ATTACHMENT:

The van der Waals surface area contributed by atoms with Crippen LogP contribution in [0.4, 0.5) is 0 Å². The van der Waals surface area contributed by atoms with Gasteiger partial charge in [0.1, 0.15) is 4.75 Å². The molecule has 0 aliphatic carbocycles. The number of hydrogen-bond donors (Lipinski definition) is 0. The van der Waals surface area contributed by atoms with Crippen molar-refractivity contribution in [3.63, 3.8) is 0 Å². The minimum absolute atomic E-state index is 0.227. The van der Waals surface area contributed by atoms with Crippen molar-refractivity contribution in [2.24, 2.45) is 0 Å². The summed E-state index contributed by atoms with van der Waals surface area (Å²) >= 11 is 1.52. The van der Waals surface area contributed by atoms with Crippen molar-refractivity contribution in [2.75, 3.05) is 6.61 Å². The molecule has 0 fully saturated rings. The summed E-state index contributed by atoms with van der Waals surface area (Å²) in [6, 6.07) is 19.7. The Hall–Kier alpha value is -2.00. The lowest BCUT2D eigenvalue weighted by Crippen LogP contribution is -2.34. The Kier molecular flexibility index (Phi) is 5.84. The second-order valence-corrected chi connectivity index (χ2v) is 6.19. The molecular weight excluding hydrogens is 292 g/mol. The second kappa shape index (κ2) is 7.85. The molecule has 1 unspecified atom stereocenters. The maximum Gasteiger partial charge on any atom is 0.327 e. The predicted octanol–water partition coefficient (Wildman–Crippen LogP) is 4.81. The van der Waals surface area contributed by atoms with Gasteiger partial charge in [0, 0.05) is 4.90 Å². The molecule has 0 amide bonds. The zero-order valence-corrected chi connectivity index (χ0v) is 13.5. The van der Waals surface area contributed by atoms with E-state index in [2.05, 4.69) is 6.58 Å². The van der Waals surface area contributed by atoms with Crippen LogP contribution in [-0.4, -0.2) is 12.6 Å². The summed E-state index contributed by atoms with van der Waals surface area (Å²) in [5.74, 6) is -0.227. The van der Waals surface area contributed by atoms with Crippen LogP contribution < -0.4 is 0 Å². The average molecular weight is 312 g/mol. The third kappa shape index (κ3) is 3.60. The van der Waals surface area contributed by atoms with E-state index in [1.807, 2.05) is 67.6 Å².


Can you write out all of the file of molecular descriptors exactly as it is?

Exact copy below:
The van der Waals surface area contributed by atoms with Crippen LogP contribution in [0.4, 0.5) is 0 Å². The van der Waals surface area contributed by atoms with Gasteiger partial charge in [0.1, 0.15) is 4.75 Å². The molecule has 0 aliphatic carbocycles. The number of hydrogen-bond donors (Lipinski definition) is 0. The van der Waals surface area contributed by atoms with Crippen molar-refractivity contribution in [3.63, 3.8) is 0 Å². The minimum absolute atomic E-state index is 0.227. The van der Waals surface area contributed by atoms with Crippen molar-refractivity contribution in [2.24, 2.45) is 0 Å². The summed E-state index contributed by atoms with van der Waals surface area (Å²) >= 11 is 1.52. The van der Waals surface area contributed by atoms with Crippen molar-refractivity contribution in [2.75, 3.05) is 6.61 Å². The molecule has 0 fully saturated rings. The summed E-state index contributed by atoms with van der Waals surface area (Å²) in [6, 6.07) is 19.7. The Hall–Kier alpha value is -2.00. The lowest BCUT2D eigenvalue weighted by Crippen LogP contribution is -2.34. The Kier molecular flexibility index (Phi) is 5.84. The second-order valence-corrected chi connectivity index (χ2v) is 6.19. The molecular weight excluding hydrogens is 292 g/mol. The second kappa shape index (κ2) is 7.85. The molecule has 1 unspecified atom stereocenters. The maximum Gasteiger partial charge on any atom is 0.327 e. The predicted octanol–water partition coefficient (Wildman–Crippen LogP) is 4.81. The van der Waals surface area contributed by atoms with Gasteiger partial charge in [0, 0.05) is 4.90 Å². The molecule has 0 amide bonds. The zero-order valence-corrected chi connectivity index (χ0v) is 13.5. The van der Waals surface area contributed by atoms with E-state index in [2.05, 4.69) is 6.58 Å². The van der Waals surface area contributed by atoms with Crippen LogP contribution in [-0.4, -0.2) is 12.6 Å². The summed E-state index contributed by atoms with van der Waals surface area (Å²) in [5.74, 6) is -0.227. The van der Waals surface area contributed by atoms with Crippen LogP contribution < -0.4 is 0 Å². The average molecular weight is 312 g/mol. The third kappa shape index (κ3) is 3.60. The van der Waals surface area contributed by atoms with E-state index in [1.807, 2.05) is 67.6 Å².